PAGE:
Storm Glass - Maria V. Snyder, 4.5/5, 504 pages
This series picks up where the Study trilogy leaves off. While not completely necessary to have read the Study trilogy first, I would definitely recommend it, as it gives a LOT of background which would only be implied or assumed otherwise.
"Poison Study" is still my favourite of all the Maria Snyder books I've read so far, but this one can definitely give the two other Study books a run for their money. I really like Opal and was intrigued by how her magic evolved.
It's very obviously the first in a series. While fortunately sporting no cliff-hangers, the ending is very open-ended and only a few of the threads (but happily the most important ones) are properly tied off. I'm glad I have the next one at hand to dive into right away.
Sea Glass - Maria V. Snyder, 4/5, 472 pages
No doubt about it, Maria Snyder writes very readable books. Just like the first one, I read this in a day and enjoyed it greatly. Sure, it did get a bit old how Opal was constantly stumbling into one bad situation after another, but at least near the end it seemed as if she was starting to learn from her mistakes - I'm hoping that will continue in the last book as well.
There is some slight foreshadowing in this book, which typically annoys me quite a bit. Here, the event foreshadowed always ended up taking place already a couple of pages later, so I didn't have time to get too bothered by it.
Interesting ending. I'm looking forward to seeing where she takes it in the last book.
Spy Glass - Maria V. Snyder, 4/5, 535 pages
An awesome series :) Unfortunately this book does suffer from being the last in the trilogy though. Maria Snyder nicely ties up all loose ends from the previous books, but in doing so she attempts to do too much in too few pages... even though this is the longest book of the three.
I think she would have benefited from either leaving out some of the storylines altogether, or adding an extra book, or allow for enough pagetime for all the different storylines.
Minor nitpick though. In the grander scheme of things I absolutely adored this trilogy, and suffered from severe book-hangover once I finished it. I may just have to return and reread the Study trilogy now!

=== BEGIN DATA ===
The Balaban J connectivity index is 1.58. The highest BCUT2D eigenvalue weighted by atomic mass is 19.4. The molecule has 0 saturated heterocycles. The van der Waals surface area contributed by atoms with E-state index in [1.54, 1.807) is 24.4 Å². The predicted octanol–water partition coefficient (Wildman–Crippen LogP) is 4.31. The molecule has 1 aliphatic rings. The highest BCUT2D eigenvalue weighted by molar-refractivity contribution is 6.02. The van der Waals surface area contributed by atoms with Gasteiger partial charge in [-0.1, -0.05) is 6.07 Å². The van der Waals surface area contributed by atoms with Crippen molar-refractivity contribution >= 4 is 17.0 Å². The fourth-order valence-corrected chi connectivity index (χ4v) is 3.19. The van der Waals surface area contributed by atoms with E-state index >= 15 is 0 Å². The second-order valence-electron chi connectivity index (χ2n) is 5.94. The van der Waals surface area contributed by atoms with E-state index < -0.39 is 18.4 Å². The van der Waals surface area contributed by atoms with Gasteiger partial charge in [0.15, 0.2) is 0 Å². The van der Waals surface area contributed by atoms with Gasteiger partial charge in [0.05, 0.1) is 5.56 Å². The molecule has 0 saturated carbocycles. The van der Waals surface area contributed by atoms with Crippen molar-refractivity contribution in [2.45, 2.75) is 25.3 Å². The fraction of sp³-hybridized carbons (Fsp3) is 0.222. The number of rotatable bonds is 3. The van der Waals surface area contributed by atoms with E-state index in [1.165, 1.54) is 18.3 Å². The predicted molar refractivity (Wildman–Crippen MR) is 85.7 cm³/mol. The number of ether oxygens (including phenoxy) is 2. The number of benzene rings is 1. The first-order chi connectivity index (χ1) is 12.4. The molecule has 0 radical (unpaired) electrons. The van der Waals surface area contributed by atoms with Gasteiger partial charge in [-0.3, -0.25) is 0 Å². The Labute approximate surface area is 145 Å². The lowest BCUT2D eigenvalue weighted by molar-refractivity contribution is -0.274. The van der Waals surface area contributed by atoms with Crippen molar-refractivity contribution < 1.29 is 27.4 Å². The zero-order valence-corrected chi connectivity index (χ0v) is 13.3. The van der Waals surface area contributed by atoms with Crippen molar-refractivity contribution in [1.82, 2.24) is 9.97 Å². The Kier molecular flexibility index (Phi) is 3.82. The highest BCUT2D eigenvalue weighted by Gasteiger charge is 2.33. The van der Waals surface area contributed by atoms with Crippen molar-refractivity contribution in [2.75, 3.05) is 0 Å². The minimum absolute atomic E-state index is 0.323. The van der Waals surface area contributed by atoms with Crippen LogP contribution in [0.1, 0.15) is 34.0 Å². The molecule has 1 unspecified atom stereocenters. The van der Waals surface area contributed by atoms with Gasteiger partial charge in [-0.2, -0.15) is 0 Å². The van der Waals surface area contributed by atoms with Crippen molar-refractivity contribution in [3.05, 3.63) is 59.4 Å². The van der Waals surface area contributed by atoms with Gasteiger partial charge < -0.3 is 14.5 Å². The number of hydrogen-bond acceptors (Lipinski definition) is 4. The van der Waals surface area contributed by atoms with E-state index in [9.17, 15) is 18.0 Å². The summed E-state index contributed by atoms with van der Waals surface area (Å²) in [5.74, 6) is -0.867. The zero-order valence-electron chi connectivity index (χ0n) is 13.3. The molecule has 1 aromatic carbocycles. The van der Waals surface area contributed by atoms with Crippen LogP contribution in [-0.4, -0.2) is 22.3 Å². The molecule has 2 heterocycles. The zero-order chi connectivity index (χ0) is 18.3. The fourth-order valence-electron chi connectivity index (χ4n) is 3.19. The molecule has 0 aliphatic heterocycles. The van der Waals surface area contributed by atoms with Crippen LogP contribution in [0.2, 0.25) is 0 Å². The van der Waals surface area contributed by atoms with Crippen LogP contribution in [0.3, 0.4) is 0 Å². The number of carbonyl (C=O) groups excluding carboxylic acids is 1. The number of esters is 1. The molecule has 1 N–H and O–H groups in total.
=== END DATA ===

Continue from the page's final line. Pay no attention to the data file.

We Were Liars - E. Lockhart, 4/5, 240 pages
And if anyone asks you how it ends, just LIE.
This book was mentioned in the podcast, "Books on the Nightstand", and I was intrigued by their disinclination to say anything about the plot at all. Then I found it elsewhere, with the above admonition. I'll admit it, I was hooked. With warnings like that, I had to know more!
It's dangerous to advertise a book like that though, because when you know there's going to be a twist, it's easier to spot it. But while I had guessed some of it, I was still knocked sideways. So do yourself a favour - don't read any spoilers about this book.
I was a bit dubious about the writing style at first. It's the kind of writing that can come across as pretentious and rub me the wrong way. I think it really worked though, because it fit the mentality of the main character, whose POV we see everything from.
Relish - Lucy Knisley*, 4.5/5, 192 pages
This book should come with a disclaimer: Warning! Will make you HUNGRY! ... and not just plain ole hungry that any apple or biscuit could satisfy. No, hungry for good, high-quality food. Alas all I had available was a bottle of water :-/ So perhaps the disclaimer should be extended to say Make sure you have a snack readily available while reading.
The media worked really well for this kind of book. I was a bit apprehensive about the "comic book style" at first, but it actually really worked! I loved the drawings and the writing style.
Lucy's love for cooking and good food is apparent in every anecdotes she shares with the reader, and it turns this book into a delightfully charming and witty read. I highly recommend it.
Crystal Singer - Anne McCaffrey*, 5/5, 320 pages
Not as good as her "Harper's Hall" trilogy, but still very, very enjoyable. Guess I just enjoy books where people have to learn stuff, because the parts where Killa learns how to sing Crystal are definitely my favourites.
I'd forgotten that we only get to see her out in the ranges once in this book though.
Wild Magic - Tamora Pierce*, 4/5, 299 pages
Wolf Speaker - Tamora Pierce*, 4/5, 281 pages
The Woman Who Rides Like a Man - Tamora Pierce*, 4.5/5, 228 pages
Lioness Rampant - Tamora Pierce*, 4/5, 308 pages
And this concludes my umpteenth reread of my favourite Tamora Pierce books :)
A Leaf on the Wind of All Hallows - Diana Gabaldon, 3/5, 55 pages
A short novella describing what actually happened to Roger's parents. I enjoyed reading what happened, but wasn't too fond of the story as such, because I still knew the final outcome and that it wouldn't be a happy ending.
Does anybody remember what chapter of "A Breath of Snow and Ashes" it refers to?